(Old English) glorie, (Old French) glorie, gloire, (French) gloire, from (Latin) gloria; probably akin to (Greek) glory, praise, to hear. See Loud.
1. Praise, honor, admiration, or distinction, accorded by common consent to a person or thing; high reputation; honorable fame; renown. Glory to God in the highest. Luke ii. 14. Spread his glory through all countries wide. Spenser.2. That quality in a person or thing which secures general praise or honor; that which brings or gives renown; an object of pride or boast; the occasion of praise; excellency; brilliancy; splendor. Think it no glory to swell in tyranny. Sir P. Sidney. Jewels lose their glory if neglected. (Shakespeare) Your sex's glory 't is to shine unknown. Young.3. Pride; boastfulness; arrogance. In glory of thy fortunes. Chapman.4. The presence of the Divine Being; the manifestations of the divine nature and favor to the blessed in heaven; celestial honor; heaven. Thou shalt guide me with thy counsel, and afterward receive me to glory. Psalms lxxiii. 24.5. An emanation of light supposed to proceed from beings of peculiar sanctity. It is represented in art by rays of gold, or the like, proceeding from the head or body, or by a disk, or a mere line.Note: This is the general term; when confined to the head it is properly called nimbus; when encircling the whole body, aureola or aureole. Glory hole, an opening in the wall of a glass furnace, exposing the brilliant white light of the interior. Knight. -- Glory pea (Botanical), the name of two leguminous plants (Clianthus Dampieri and Centigrade puniceus) of Australia and New Zeland. They have showy scarlet or crimson flowers. -- Glory tree (Botanical), a name given to several species of the verbenaceous genus Clerodendron, showy flowering shrubs of tropical regions.
imperfect & past participle Gloried; present participle & verbal noun Glorying. ; (Old English) glorien, (Old French) glorier, from (Latin) gloriari, from gloria glory. See Glory, noun
[imperfect & past participle Gloried; present participle & verbal noun Glorying.]1. To exult with joy; to rejoice. Glory ye in his holy name. Psalms cv.2. To boast; to be proud. God forbid that I should glory, save in the cross of our Lord Jesus Christ. Galen vi. 14 No one... should glory in his prosperity. Richardson.
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From Middle English glory, glorie, from Old French glorie (“glory”), from Latin glōria (“glory, fame, renown, praise, ambition, boasting”), from Proto-Indo-European *glōs-, *gals-, *galos- (“voice, cry”). Cognate with Ancient Greek κλέος (kléos, “rumor, report”), Old English ceallian (“to cry out, shout, call”). More at call.
glory (plural glories) Great beauty or splendour, that is so overwhelming it is considered powerful. 1918, W. B. Maxwell, chapter 5, The Mirror and the Lamp: He was thinking; but the glory of the song, the swell from the great organ, the clustered lights, , the height and vastness of this noble fane, its antiquity and its strength—all these things seemed to have their part as causes of the thrilling emotion that accompanied his thoughts. Honour, admiration, or distinction, accorded by common consent to a person or thing; high reputation; renown. Spenser Spread his glory through all countries wide. That quality in a person or thing which secures general praise or honour. Sir Philip Sidney Think it no glory to swell in tyranny. Shakespeare Jewels lose their glory if neglected. Worship or praise. Bible, Luke ii. 14 Glory to God in the highest. Optical phenomenon caused by water droplets. Victory; success. 1913, Joseph C. Lincoln, chapter 4, Mr. Pratt's Patients: Then he commenced to talk, really talk. and inside of two flaps of a herring's fin he had me mesmerized, like Eben Holt's boy at the town hall show. He talked about the ills of humanity, and the glories of health and Nature and service and land knows what all. 2012 May 13, Alistair Magowan, “Sunderland 0-1 Man Utd”, BBC Sport: But, with United fans in celebratory mood as it appeared their team might snatch glory, they faced an anxious wait as City equalised in stoppage time. An emanation of light supposed to proceed from beings of peculiar sanctity. It is represented in art by rays of gold, or the like, proceeding from the head or body, or by a disk, or a mere line. (obsolete) Pride; boastfulness; arrogance. Chapman in glory of thy fortunes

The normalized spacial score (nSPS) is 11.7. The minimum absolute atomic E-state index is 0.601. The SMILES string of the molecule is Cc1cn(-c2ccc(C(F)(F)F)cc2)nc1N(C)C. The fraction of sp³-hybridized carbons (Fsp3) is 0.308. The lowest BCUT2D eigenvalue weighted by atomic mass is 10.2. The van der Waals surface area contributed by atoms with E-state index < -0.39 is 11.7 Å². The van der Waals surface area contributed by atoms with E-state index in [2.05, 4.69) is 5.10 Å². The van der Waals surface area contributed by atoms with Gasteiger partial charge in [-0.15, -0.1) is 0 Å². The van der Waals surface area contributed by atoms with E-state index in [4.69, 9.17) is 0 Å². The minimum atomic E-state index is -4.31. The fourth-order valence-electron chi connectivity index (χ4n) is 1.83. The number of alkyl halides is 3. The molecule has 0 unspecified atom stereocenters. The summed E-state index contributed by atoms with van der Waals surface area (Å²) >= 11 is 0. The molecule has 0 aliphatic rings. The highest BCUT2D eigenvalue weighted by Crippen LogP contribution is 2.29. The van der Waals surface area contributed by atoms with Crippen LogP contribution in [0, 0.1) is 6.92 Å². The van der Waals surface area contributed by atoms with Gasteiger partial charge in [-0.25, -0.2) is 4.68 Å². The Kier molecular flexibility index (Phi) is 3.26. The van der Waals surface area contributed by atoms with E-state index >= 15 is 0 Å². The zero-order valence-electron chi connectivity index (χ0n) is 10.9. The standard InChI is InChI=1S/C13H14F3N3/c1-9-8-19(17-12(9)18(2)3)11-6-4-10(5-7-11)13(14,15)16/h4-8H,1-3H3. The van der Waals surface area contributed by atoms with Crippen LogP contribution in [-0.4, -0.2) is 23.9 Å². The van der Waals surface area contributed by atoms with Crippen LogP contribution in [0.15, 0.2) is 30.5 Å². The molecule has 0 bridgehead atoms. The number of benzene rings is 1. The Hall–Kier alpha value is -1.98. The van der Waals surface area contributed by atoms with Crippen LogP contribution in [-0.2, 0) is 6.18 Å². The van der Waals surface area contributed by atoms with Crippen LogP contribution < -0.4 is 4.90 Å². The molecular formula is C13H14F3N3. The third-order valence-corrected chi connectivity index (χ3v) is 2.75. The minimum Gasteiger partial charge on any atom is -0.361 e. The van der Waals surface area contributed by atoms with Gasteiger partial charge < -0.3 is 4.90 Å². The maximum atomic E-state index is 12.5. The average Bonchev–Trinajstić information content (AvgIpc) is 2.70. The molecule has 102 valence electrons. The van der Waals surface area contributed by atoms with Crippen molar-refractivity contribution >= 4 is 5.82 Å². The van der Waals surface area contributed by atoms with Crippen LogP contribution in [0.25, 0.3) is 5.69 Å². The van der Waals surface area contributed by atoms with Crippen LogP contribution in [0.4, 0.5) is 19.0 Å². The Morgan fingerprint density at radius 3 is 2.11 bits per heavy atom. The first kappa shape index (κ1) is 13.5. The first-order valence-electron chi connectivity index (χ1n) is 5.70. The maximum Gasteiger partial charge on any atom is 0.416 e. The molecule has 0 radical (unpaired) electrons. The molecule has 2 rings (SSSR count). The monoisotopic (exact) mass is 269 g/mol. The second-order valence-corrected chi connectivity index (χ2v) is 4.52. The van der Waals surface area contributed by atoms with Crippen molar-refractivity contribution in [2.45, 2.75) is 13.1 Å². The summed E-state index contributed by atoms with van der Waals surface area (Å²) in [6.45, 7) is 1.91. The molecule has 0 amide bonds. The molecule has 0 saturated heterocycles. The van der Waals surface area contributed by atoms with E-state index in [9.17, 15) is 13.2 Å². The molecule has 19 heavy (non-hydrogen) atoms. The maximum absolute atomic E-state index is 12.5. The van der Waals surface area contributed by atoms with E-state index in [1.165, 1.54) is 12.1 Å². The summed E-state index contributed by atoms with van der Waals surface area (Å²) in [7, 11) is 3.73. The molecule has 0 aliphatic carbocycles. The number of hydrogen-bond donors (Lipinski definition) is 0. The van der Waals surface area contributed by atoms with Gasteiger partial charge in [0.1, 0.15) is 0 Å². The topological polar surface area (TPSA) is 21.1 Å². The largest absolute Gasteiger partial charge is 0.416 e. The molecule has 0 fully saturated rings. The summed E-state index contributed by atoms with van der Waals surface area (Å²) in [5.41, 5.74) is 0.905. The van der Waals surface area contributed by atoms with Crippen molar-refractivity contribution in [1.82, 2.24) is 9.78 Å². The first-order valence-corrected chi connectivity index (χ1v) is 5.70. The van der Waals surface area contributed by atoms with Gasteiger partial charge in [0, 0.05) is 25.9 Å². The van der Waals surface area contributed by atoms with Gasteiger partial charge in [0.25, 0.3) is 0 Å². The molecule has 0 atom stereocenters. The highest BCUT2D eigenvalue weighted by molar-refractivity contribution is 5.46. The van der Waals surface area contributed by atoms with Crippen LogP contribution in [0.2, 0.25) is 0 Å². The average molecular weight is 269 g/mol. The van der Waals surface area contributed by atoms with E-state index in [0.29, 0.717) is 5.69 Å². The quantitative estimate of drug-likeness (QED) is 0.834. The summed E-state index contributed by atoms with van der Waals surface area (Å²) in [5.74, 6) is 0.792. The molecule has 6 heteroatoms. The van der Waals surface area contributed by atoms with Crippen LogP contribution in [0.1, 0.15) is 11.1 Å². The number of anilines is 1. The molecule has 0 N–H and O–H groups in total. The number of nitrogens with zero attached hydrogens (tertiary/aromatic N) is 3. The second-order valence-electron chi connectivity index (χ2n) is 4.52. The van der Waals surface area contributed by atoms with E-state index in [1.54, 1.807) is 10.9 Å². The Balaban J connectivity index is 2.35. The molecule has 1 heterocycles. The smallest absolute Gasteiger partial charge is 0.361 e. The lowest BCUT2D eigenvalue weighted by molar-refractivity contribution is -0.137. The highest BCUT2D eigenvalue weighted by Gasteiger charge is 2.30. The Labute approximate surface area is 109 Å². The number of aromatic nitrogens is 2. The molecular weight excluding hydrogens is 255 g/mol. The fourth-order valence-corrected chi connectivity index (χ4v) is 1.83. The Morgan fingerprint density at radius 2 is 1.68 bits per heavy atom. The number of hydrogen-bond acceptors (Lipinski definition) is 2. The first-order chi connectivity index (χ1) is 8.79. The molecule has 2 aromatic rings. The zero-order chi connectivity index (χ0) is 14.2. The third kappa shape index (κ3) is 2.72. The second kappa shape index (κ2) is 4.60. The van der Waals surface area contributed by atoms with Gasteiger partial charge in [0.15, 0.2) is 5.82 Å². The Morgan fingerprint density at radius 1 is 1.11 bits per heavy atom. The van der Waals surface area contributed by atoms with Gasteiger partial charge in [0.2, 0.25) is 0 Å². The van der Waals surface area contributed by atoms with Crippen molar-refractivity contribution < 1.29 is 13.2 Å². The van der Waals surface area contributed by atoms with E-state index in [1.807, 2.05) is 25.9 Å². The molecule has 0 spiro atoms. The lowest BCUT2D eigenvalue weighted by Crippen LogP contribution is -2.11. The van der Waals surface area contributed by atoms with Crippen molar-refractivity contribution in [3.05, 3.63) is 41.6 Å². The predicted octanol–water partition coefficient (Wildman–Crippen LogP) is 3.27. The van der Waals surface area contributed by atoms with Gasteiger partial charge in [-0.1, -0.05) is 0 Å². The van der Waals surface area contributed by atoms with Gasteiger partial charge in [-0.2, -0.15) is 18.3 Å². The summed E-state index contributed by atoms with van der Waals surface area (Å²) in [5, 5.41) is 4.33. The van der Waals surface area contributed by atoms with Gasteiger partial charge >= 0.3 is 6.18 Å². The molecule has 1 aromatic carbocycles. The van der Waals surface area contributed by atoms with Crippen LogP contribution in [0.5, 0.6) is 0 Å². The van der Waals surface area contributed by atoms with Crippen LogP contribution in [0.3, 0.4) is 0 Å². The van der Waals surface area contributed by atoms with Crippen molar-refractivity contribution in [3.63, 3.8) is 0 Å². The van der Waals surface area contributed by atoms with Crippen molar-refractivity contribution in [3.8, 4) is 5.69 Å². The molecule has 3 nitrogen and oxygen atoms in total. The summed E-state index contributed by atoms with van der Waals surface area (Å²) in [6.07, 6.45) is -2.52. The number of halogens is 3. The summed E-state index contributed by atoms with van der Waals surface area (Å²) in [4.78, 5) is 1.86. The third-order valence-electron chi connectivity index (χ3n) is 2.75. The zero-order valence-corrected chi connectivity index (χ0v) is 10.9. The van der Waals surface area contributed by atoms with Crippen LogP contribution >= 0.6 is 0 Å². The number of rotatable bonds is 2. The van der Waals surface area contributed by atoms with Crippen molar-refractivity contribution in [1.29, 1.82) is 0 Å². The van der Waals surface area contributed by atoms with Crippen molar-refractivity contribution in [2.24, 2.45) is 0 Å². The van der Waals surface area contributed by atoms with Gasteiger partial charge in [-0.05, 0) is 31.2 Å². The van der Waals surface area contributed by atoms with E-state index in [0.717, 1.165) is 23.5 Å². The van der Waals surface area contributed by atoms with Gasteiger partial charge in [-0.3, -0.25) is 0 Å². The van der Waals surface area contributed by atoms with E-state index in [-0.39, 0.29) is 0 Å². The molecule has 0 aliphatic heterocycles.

glory (third-person singular simple present glories, present participle glorying, simple past and past participle gloried) To exult with joy; to rejoice. 1891: Thomas Hardy, Tess of the d'Urbervilles He says he glories in what happened, and that good may be done indirectly; but I wish he would not so wear himself out now he is getting old, and would leave such pigs to their wallowing. To boast; to be proud.
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